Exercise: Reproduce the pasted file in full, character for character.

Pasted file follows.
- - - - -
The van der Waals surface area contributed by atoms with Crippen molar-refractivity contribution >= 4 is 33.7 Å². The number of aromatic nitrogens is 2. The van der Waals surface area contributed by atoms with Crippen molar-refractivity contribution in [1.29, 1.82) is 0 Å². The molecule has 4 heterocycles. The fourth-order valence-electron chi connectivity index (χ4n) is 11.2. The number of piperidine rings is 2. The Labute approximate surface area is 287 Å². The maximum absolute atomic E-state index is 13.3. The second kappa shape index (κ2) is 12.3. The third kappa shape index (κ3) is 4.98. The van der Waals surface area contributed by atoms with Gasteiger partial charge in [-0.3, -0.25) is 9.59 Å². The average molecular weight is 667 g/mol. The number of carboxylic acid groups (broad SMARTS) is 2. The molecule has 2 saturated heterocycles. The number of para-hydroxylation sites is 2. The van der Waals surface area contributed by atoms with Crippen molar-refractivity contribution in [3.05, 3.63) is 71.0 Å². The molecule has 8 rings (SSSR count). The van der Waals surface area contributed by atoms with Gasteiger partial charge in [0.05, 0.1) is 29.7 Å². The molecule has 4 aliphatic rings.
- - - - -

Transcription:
The van der Waals surface area contributed by atoms with Crippen molar-refractivity contribution >= 4 is 33.7 Å². The number of aromatic nitrogens is 2. The van der Waals surface area contributed by atoms with Crippen molar-refractivity contribution in [1.29, 1.82) is 0 Å². The molecule has 4 heterocycles. The fourth-order valence-electron chi connectivity index (χ4n) is 11.2. The number of piperidine rings is 2. The Labute approximate surface area is 287 Å². The maximum absolute atomic E-state index is 13.3. The second kappa shape index (κ2) is 12.3. The third kappa shape index (κ3) is 4.98. The van der Waals surface area contributed by atoms with Gasteiger partial charge in [-0.3, -0.25) is 9.59 Å². The average molecular weight is 667 g/mol. The number of carboxylic acid groups (broad SMARTS) is 2. The molecule has 2 saturated heterocycles. The number of para-hydroxylation sites is 2. The van der Waals surface area contributed by atoms with Crippen molar-refractivity contribution in [3.05, 3.63) is 71.0 Å². The molecule has 8 rings (SSSR count). The van der Waals surface area contributed by atoms with Gasteiger partial charge in [0.05, 0.1) is 29.7 Å². The molecule has 4 aliphatic rings.